Rod Beard offers his thoughts on the Pistons hiring Dwane Casey as their new head coach. Rod Beard, The Detroit News
Detroit — You don’t have to trust the process to like the hire.
And while it’ll take more than hiring Dwane Casey to turn the Pistons into legitimate contenders, Monday’s long-awaited announcement of a five-year deal with the 61-year-old — voted NBA coach of the year by his peers for his work in Toronto this season — really was the best possible outcome at this point.
That’s surely why owner Tom Gores and his search committee pressed so hard over the weekend to make sure it happened, with Casey still wavering despite dropping hints last week on TV about his plans to coach in Detroit.
And that’s why, in the end, it’d be wrong to trash the move simply because of all the garbage that seemed to precede it, from the odd deliberations to the rambling interview process.
Gores & Co. parted ways with Stan Van Gundy five weeks ago, and nearly two full months have passed since another regular season ended without a playoff appearance here. Yet after all that time spent looking aimless — and there’s no arguing the perception the Pistons have created for themselves here — they still managed to lure the guy best prepared to give ownership what it desperately wants right now, which is a relevant winner.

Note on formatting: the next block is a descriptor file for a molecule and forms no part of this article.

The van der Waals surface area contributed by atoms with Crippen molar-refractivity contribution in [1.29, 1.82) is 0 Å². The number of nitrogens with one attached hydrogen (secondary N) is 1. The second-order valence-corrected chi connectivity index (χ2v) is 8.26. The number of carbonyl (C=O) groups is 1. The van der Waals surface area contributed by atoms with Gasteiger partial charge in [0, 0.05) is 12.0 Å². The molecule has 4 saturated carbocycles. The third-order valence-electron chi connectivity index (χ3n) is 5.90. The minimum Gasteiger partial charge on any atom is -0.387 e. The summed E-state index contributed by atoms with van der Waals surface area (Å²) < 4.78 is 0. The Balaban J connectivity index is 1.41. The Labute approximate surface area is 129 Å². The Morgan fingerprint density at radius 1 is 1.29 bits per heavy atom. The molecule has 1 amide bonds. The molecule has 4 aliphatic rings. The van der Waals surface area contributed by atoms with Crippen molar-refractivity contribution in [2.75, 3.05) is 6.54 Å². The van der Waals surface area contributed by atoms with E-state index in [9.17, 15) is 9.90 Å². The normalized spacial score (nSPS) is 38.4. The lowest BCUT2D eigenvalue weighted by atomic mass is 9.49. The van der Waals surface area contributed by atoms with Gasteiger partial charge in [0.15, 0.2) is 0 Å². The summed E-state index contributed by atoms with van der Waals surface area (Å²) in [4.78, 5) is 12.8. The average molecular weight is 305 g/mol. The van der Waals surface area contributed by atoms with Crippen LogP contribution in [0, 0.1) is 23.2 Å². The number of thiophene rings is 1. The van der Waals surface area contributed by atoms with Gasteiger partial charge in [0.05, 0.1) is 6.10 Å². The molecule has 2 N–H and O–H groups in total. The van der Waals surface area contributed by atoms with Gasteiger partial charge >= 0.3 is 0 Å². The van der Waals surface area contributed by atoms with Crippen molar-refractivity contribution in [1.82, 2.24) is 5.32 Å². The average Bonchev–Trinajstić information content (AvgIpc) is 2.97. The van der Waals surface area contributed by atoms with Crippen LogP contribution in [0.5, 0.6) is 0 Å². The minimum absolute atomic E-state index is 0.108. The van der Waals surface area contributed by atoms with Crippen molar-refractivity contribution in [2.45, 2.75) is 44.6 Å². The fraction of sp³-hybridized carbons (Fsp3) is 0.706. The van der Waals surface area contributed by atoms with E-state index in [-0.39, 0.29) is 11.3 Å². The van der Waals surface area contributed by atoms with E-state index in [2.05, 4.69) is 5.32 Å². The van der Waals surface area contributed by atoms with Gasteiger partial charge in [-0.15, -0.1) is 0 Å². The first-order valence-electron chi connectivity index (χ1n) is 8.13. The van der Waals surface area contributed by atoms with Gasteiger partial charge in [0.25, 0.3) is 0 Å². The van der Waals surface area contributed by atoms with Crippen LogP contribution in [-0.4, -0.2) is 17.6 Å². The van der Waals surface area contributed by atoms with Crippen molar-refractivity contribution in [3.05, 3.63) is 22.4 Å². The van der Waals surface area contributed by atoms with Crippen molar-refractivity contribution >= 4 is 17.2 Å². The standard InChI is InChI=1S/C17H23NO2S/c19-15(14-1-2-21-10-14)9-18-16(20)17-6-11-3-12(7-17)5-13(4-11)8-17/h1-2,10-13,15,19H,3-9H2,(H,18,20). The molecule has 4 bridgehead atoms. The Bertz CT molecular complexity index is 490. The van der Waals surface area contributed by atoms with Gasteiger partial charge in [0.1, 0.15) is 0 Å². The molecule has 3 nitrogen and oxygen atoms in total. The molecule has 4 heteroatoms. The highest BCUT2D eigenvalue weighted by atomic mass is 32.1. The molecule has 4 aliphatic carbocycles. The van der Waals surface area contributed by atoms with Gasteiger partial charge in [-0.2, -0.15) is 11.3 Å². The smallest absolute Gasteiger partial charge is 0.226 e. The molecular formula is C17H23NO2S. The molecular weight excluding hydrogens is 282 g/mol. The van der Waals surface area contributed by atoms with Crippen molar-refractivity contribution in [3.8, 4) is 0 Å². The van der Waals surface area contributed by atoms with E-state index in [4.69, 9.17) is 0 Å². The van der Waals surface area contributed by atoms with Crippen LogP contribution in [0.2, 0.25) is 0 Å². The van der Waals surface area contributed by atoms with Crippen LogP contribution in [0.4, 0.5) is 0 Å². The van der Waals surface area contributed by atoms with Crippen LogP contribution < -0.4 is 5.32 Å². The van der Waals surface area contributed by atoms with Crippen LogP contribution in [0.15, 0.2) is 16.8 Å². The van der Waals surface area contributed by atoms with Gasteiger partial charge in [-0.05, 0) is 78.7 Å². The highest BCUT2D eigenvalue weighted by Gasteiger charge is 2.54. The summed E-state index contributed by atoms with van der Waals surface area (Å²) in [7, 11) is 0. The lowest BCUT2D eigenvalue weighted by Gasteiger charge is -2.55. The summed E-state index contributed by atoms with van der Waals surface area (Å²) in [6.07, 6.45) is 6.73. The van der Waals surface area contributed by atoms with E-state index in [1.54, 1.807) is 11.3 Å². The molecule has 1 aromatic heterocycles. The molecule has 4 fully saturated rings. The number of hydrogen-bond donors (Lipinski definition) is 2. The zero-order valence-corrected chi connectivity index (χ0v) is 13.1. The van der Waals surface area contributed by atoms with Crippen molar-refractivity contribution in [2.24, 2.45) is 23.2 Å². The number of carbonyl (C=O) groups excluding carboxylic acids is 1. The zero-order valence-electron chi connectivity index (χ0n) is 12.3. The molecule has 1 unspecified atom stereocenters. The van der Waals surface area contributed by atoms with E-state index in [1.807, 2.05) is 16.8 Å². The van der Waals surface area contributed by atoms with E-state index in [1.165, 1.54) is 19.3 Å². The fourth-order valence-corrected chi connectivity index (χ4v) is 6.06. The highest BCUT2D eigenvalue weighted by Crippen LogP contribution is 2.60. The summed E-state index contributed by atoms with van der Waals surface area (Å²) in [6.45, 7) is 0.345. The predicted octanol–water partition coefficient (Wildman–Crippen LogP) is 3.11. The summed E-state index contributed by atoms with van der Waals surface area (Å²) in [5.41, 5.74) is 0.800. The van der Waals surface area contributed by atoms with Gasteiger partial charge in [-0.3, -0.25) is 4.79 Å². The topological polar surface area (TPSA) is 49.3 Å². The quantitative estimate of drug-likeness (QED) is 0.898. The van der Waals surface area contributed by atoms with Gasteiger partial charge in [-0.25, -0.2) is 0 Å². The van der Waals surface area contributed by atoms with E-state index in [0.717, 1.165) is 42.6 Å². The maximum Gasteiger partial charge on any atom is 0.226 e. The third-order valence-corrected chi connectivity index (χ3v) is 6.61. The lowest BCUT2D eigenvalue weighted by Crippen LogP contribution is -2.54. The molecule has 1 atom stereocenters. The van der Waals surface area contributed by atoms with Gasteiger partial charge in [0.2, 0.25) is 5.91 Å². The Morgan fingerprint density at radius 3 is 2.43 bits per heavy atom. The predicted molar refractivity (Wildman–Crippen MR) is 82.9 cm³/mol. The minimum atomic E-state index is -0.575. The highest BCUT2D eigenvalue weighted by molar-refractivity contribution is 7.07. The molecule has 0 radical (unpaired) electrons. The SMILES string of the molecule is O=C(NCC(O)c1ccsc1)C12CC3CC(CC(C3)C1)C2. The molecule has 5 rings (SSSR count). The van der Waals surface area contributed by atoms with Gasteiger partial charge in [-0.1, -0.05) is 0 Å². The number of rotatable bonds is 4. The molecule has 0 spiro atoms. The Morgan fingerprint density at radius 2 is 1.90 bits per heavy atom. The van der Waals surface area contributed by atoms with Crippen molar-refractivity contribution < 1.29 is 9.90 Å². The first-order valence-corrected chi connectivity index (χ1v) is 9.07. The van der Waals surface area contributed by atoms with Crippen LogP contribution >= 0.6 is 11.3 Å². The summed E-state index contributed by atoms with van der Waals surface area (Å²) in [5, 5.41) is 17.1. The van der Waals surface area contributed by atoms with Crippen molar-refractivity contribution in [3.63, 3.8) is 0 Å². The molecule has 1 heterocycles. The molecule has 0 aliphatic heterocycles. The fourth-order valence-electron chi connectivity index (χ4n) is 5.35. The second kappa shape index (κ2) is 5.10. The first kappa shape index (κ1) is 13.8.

In Casey, they’ve landed a veteran coach with a solid track record in player development and a personality — intense but amiable — that won’t create friction in the locker room or the front office.
Of course, we’re still waiting to see exactly what that front-office structure will look like now that they’ve cast aside the one they sold everyone on four years ago when they brought in Van Gundy and gave him personnel control.